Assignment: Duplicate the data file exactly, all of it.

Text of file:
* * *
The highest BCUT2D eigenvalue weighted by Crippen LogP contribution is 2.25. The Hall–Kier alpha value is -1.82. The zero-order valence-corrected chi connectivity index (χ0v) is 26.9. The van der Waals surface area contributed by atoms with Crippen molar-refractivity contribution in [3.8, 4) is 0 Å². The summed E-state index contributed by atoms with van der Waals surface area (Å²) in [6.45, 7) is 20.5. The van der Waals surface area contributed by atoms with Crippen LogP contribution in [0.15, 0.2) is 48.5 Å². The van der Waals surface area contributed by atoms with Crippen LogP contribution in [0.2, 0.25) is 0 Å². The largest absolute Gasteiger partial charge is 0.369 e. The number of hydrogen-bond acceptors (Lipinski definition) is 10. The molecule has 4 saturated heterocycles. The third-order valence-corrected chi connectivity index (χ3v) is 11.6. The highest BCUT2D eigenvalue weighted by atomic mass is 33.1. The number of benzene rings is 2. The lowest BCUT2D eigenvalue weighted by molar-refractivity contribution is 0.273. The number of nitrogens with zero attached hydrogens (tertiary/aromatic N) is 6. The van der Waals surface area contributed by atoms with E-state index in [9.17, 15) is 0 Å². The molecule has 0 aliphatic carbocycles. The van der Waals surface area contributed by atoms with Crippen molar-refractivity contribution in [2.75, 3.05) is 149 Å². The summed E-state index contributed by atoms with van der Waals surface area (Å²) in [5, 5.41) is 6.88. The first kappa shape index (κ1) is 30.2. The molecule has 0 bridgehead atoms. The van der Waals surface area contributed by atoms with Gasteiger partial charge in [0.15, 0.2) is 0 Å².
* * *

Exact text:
The highest BCUT2D eigenvalue weighted by Crippen LogP contribution is 2.25. The Hall–Kier alpha value is -1.82. The zero-order valence-corrected chi connectivity index (χ0v) is 26.9. The van der Waals surface area contributed by atoms with Crippen molar-refractivity contribution in [3.8, 4) is 0 Å². The summed E-state index contributed by atoms with van der Waals surface area (Å²) in [6.45, 7) is 20.5. The van der Waals surface area contributed by atoms with Crippen LogP contribution in [0.15, 0.2) is 48.5 Å². The van der Waals surface area contributed by atoms with Crippen LogP contribution in [0.2, 0.25) is 0 Å². The largest absolute Gasteiger partial charge is 0.369 e. The number of hydrogen-bond acceptors (Lipinski definition) is 10. The molecule has 4 saturated heterocycles. The third-order valence-corrected chi connectivity index (χ3v) is 11.6. The highest BCUT2D eigenvalue weighted by atomic mass is 33.1. The number of benzene rings is 2. The lowest BCUT2D eigenvalue weighted by molar-refractivity contribution is 0.273. The number of nitrogens with zero attached hydrogens (tertiary/aromatic N) is 6. The van der Waals surface area contributed by atoms with E-state index in [9.17, 15) is 0 Å². The molecule has 0 aliphatic carbocycles. The van der Waals surface area contributed by atoms with Crippen molar-refractivity contribution in [2.75, 3.05) is 149 Å². The summed E-state index contributed by atoms with van der Waals surface area (Å²) in [5, 5.41) is 6.88. The first kappa shape index (κ1) is 30.2. The molecule has 0 bridgehead atoms. The van der Waals surface area contributed by atoms with Gasteiger partial charge in [0.15, 0.2) is 0 Å².